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Pseudoaneurysm of the inferior gluteal artery presenting as sciatic nerve compression

Pseudoaneurysm of the inferior gluteal artery presenting as sciatic nerve compression

Neurosurgery 24(6): 926-928

A pseudoaneurysm of the inferior gluteal artery presenting as sciatic nerve compression is reported in a 40-year-old woman. Following a transvaginal needle biopsy for endometriosis, the patient developed left sciatic pain and a nonpulsatile mass palpable in the left buttock thought to represent a pyriformis hematoma. Sequential computed tomographic scans were consistent with this diagnosis. Persistent pain and progression of neurological deficits led to surgical exploration. Posterior exposure of the pyriformis muscle and proximal sciatic nerve revealed a large pseudoaneurysm of the inferior gluteal artery compressing the nerve. A laparotomy was performed and the internal iliac artery was ligated, followed by evacuation of the aneurysm contents and repair of the aneurysm neck via a posterior approach. The patient has remained pain-free with progressive improvement in neurological function after 1 year follow-up. Aneurysms of the gluteal artery are unusual, predominantly occur after significant pelvic trauma, and rarely present as sciatica. Pertinent aspects of the patient history and clinical findings are atypical for discogenic sciatica. Because of the rarity of this entity, preoperative diagnosis is usually not achieved. Angiography or magnetic resonance imaging should be performed in patients with atypical sciatica and a mass in the region of the proximal sciatic nerve, particularly after trauma.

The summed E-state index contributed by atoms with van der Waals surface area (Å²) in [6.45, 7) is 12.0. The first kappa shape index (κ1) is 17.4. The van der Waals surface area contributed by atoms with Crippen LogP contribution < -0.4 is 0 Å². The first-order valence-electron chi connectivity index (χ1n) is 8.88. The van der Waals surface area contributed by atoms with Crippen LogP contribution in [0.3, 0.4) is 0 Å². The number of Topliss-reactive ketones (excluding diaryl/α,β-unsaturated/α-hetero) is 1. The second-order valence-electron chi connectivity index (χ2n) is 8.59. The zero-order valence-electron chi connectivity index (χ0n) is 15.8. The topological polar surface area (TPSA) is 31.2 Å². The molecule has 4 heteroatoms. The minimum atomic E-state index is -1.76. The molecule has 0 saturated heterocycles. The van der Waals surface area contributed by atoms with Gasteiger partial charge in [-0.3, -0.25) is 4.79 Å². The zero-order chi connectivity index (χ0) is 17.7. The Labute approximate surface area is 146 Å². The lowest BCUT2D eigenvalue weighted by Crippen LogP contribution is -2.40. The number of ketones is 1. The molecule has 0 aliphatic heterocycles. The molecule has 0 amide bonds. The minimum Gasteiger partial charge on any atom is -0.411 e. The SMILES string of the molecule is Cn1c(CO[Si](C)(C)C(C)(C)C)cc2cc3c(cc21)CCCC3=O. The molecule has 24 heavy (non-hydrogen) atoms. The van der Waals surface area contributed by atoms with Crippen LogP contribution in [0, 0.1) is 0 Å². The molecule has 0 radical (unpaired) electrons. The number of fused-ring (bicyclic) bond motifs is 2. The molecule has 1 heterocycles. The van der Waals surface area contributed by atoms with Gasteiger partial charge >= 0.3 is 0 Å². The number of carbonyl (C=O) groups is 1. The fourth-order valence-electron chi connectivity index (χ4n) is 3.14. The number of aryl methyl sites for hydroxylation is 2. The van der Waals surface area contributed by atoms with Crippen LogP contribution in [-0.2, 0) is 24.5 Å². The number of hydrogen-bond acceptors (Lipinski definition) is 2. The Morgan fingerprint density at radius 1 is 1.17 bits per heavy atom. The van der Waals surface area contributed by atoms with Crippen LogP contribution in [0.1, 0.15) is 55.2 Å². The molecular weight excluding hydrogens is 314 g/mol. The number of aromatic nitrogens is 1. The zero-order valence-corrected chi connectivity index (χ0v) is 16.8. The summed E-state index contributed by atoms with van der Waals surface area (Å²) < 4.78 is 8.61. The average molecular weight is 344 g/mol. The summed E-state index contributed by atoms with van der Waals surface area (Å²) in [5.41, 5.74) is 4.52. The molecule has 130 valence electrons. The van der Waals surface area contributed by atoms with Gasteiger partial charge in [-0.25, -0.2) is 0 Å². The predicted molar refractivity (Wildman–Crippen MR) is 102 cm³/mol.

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Accession: 033019605

Download citation: RISBibTeXText

PMID: 2747872

DOI: 10.1097/00006123-198906000-00025

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